Author: Claude Rakisits, ANU

Pakistan has been urging the international community, including the United States, to comprehensively engage with the Taliban. But Islamabad’s true interests are unclear, as anti-Pakistan terrorist groups freely operate in Afghanistan and Pakistan–Taliban relations remain poor.

Press briefing by Bilawal Bhutto Zardari, Minister for Foreign Affairs of the Islamic Republic of Pakistan at UN Headquarters in New York, 23 September 2022 (Photo: Reuters/Lev Radin/Sipa USA).

Press briefing by Bilawal Bhutto Zardari, Minister for Foreign Affairs of the Islamic Republic of Pakistan at UN Headquarters in New York, 23 September 2022 (Photo: Reuters/Lev Radin/Sipa USA).

During Pakistan Foreign Minister Bilawal Bhutto Zardari’s September 2022 trip to the United States, he repeatedly argued for full engagement with the Taliban. He argued that Afghanistan faces economic collapse without aid, which will lead to a further deterioration of women’s rights and exacerbate the humanitarian crisis.

This argument was repeated by Pakistan Prime Minister Shahbaz Sharif during his address to the United Nations General Assembly on 23 September 2022. He argued that the Taliban would respond more positively to comprehensive engagement and economic support rather than isolation.

Foreign Minister Zardari seems to be simply going through the motions of making a case for international engagement, possibly in an attempt to improve poor bilateral relations. Pakistan and Afghanistan are yet to establish full diplomatic relations and there have been no ministerial visits for months from either side.

The lack of engagement is a far cry from when the Taliban was in power between 1996 and 2001. Pakistan was one of the only three countries at the time to recognise the Taliban’s rule of Afghanistan. There was an expectation in Pakistan that a return of the Taliban to power would bring improved bilateral relations.

While there is low- and mid-level US engagement with the Taliban, there are two fundamental reasons that the United States — and most of the international community — do not fully engage the Taliban. The continued violations of women’s rights, including barring girls from attending secondary school, is a major point of contention.

The Taliban’s continued harbouring of terrorist non-state actors breaks a critical element of the US–Taliban’s Doha Agreement that enabled the United States to end its 20-year military presence in Afghanistan.

The Tehrik-i-Taliban Pakistan (TTP) and the Balochistan Liberation Army (BLA) are particularly concerning for Islamabad given their frequent cross-border terrorist incursions into Pakistan. The TTP is on the US State Department’s list of Foreign Terrorist Organisations and has deep links with the Taliban, which was instrumental in its formation in 2007.

The TTP is estimated to have between 4000 and 6500 fighters. The number of terror attacks in Pakistan originating from Afghanistan has increased dramatically since the Taliban returned to power in 2021. Still, Pakistan entered into negotiations with the TTP — mediated by the Taliban — in June 2022. This led to a temporary ceasefire that broke down in September 2022.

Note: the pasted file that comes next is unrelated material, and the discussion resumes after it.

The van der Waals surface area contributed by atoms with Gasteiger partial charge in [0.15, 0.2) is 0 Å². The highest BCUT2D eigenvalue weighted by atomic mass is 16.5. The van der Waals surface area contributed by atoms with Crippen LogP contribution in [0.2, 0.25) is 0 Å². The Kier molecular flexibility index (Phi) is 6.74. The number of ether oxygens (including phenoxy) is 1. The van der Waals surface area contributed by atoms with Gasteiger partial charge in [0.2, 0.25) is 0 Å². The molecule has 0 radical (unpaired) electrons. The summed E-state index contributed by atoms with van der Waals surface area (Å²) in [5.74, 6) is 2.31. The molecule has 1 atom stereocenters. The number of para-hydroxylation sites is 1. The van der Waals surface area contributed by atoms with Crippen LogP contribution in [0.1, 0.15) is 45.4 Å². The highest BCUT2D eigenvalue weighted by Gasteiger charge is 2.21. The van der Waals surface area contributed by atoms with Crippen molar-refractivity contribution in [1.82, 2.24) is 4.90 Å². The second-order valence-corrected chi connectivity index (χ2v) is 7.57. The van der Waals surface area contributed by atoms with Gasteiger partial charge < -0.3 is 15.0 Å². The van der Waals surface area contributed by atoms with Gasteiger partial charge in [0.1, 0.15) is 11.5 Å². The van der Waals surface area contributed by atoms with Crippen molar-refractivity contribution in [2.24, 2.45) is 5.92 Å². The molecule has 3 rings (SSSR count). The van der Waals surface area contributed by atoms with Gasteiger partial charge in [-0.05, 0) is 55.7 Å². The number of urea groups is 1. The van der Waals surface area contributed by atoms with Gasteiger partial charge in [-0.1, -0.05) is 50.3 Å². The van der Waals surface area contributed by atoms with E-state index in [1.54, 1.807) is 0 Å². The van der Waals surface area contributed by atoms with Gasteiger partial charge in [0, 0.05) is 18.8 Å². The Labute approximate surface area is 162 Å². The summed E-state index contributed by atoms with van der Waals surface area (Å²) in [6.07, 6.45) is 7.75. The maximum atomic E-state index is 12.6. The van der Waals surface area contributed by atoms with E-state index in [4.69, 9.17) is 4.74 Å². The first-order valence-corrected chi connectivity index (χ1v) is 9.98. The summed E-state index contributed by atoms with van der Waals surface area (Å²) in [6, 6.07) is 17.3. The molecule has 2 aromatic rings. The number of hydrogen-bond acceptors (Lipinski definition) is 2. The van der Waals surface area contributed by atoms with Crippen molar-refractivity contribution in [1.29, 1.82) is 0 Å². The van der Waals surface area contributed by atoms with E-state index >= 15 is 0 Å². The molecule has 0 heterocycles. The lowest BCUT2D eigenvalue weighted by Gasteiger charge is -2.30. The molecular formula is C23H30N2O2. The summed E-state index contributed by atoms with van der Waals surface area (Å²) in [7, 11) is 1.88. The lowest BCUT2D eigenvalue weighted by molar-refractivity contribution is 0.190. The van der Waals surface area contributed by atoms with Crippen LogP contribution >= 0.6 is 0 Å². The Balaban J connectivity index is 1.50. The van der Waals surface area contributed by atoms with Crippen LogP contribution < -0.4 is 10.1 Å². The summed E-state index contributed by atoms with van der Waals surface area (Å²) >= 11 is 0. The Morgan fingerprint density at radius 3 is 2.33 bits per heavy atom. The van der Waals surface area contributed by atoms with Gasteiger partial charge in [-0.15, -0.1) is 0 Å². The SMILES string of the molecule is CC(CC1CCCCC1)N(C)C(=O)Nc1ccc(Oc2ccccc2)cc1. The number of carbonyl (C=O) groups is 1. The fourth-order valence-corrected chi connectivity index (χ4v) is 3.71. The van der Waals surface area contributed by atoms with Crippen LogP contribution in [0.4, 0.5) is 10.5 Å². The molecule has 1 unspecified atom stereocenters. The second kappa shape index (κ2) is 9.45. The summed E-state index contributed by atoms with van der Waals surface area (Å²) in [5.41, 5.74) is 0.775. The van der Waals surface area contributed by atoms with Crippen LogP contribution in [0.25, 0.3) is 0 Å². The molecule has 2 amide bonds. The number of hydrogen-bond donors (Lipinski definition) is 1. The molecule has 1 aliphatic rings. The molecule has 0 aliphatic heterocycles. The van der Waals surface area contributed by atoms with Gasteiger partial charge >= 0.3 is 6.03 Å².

The BLA has organisational links with the TTP and principally targets Chinese citizens and Chinese-built infrastructure in the western province of Balochistan. Although thousands of Pakistani military personnel have been assigned to protect Chinese workers involved in the massive US$60 billion China–Pakistan Economic Corridor projects, they have been unable to prevent these attacks.

Pakistan has repeatedly demanded that the Taliban shut down the TTP’s and BLA’s bases in Afghanistan. The Taliban has ignored these requests and likely will not turn on these groups — especially the TTP — given the long-standing multi-layered connections it has cultivated.

Another critical reason for the Taliban to not hunt them down is the fear that group members may defect to the Islamic State Khorasan Province (ISKP). The ISKP is a particularly aggressive and effective Afghanistan-based terrorist organisation and has already managed to attract defectors from the Taliban and the TTP.

Despite Islamabad and Washington’s differences in their dealings with the Taliban, both agree that the TTP, the BLA and other terror groups must be prevented from using Afghanistan as a launching pad for terrorists. The elimination of al-Qaeda’s leader, Ayman al-Zawahiri, in Kabul in August 2022 by a US drone strike — most likely originating from Pakistan — confirms that the two countries agree on this issue.

Pakistan–US relations are probably better than they have ever been for many years. This is despite Washington developing a strategic relationship with India — Pakistan’s arch-rival — since 2005. The departure of Imran Khan as prime minister in April 2022 undoubtedly helped improve bilateral relations. Khan’s regular public criticisms of the Trump and Biden administrations during his tenure did not help matters.

Given South Asia’s geography, Afghanistan will always be an important issue in Pakistan–US relations. But since the United States left Afghanistan in 2021, the Biden administration has increasingly approached Pakistan in its own right. This de-hyphenation of Pakistan from Afghanistan has been greatly appreciated by the Sharif Administration.

Due to historical and geopolitical reasons, Islamabad and Washington’s approach toward the Taliban differ. Yet, they would agree — at least privately — that as long as the Taliban remains friendly with terrorist groups, full international engagement is out of the question.

Claude Rakisits is an Honorary Associate Professor in International Relations at the Australian National University and a Visiting Research Fellow at the Brussels-based Centre for Security, Diplomacy and Strategy.